Illegal Migration Bill: letter to UK government
- Part of
- Equality and rights, International
Letter from Constitution Secretary to Minister of State for Immigration urging UK Government not to progress bill.
To: Rt Hon Robert Jenrick MP, Minister of State for Immigration
From: Angus Robertson, Cabinet Secretary for Constitution, External Affairs and Culture
I acknowledge the notice of the Illegal Migration Bill given to my colleague Neil Gray MSP, Minister for Culture, Europe and International Development, shortly before its introduction on Tuesday 7 March. Despite improving engagement between our governments on migration issues in recent months, I am disappointed in the lack of opportunity to comment and consider these proposals properly before their introduction.
The Scottish Government has repeatedly raised concerns about the UK Government’s Nationality and Borders Act and New Plan for Immigration. It is clear that the measures the UK Government has set out previously will not achieve the change that is desperately needed in our asylum and immigration systems to make it humane, dignified and fit for purpose. Your previous plans alongside this Bill are likely to increase people’s risk of exploitation and destitution. The Scottish Government does not support the Bill for a variety of reasons and urges you to reverse your plans and not progress this damaging bill.
Safe and legal routes must exist in the UK for people in search of safety and protection from war and persecution. This is the only realistic way to disrupt the business model human traffickers use to exploit already vulnerable people seeking refuge. Your Bill however, goes further to push people in need of protection into exploitation and destitution. People seeking asylum should be treated with fairness and respect at all stages of the asylum process. The victims of human trafficking and exploitation are amongst the most vulnerable people in society and removing their access to the dignity and support they deserve following horrific experiences is utterly inconceivable.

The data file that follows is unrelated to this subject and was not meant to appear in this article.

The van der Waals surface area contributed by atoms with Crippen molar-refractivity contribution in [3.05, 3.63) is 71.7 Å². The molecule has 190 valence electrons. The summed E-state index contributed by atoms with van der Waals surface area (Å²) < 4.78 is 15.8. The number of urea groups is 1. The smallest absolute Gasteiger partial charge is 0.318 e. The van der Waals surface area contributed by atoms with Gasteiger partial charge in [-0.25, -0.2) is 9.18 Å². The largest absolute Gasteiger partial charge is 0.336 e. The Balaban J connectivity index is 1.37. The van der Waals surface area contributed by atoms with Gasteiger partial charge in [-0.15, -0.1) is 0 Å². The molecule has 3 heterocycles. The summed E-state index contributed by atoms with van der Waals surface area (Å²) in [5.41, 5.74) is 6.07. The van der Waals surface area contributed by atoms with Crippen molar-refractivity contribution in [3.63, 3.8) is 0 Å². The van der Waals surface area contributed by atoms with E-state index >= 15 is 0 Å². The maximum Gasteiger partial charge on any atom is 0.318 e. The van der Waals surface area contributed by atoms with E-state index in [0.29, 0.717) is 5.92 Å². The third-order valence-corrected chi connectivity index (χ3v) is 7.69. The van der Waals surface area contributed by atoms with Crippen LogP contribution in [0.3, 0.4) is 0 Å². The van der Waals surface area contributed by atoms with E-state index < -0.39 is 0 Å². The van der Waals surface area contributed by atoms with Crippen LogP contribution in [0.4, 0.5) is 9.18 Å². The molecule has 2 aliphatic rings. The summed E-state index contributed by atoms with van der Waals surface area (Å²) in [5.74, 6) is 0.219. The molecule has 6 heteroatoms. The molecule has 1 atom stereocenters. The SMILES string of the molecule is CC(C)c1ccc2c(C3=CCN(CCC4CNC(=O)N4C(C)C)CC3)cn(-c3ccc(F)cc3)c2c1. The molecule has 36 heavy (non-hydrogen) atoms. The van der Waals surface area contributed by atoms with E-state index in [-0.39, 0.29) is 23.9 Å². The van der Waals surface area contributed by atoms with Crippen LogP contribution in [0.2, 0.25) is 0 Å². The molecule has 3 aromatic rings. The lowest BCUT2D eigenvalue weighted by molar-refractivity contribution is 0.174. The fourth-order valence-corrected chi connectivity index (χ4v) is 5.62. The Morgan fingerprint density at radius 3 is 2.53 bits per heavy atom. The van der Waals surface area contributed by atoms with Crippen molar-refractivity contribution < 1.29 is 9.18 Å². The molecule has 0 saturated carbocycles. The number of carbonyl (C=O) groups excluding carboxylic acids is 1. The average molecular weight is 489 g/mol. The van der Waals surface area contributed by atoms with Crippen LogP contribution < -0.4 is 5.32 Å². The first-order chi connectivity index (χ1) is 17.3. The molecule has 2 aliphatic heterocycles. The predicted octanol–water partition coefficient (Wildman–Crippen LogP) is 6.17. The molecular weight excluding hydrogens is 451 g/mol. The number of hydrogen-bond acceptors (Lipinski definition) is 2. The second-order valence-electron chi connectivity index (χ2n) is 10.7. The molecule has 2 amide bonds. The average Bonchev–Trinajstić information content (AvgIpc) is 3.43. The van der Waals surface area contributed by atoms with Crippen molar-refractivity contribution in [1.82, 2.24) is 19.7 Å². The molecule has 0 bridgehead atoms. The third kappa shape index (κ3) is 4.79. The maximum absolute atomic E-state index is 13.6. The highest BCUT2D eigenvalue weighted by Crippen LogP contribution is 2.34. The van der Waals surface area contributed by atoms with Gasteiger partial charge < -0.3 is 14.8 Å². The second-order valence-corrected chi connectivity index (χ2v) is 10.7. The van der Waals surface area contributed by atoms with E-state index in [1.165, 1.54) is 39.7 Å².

The UK needs an effective, efficient asylum system which delivers for the people who have been forced to seek a place of safety from war, persecution and violence, as well as our communities. Instead of dismantling the system further, the UK Government should be investing in the quality and speed of decision making to reduce the number of people left in limbo awaiting a decision and reliant on the UK asylum system for accommodation and support. That is the only way to uphold the UK’s international responsibilities to recognise and protect people forced to flee persecution.
In addition, by your own admission the impact of this proposed legislation is UK-wide, with specific effects on local authorities for which responsibilities are devolved. This approach once again fails to recognise Scotland’s distinct social, economic and demographic needs. Worse, we suspect yet again that some of the measures in this bill might encroach on already devolved powers and competence - if so, this would be unacceptable.
We are currently reflecting seriously on the detail of the UK Bill introduced today and how this relates to the legislative consent process. We will inform you if we identify areas where legislative consent may be needed in the Bill as introduced or in subsequent amendments during the passage of the Bill.
Scottish Ministers remain committed to providing support and assistance to those seeking safety in Scotland, including those identified as potential victims of human trafficking. Scotland should be an open and welcoming country, in control of its own immigration and asylum systems. With independence Scotland can leave behind the ‘hostile environment’ that characterises the UK Government’s approach. Instead, we would encourage and support people to make Scotland their home.
The Illegal Migration Bill deepens already significant damage to the UK’s reputation as a place of refuge and our credibility with international partners. We should be proudly upholding the UN Refugee Convention and supporting people in need of protection, not cruelly undermining its international protection.
I will respond with our considered position imminently.
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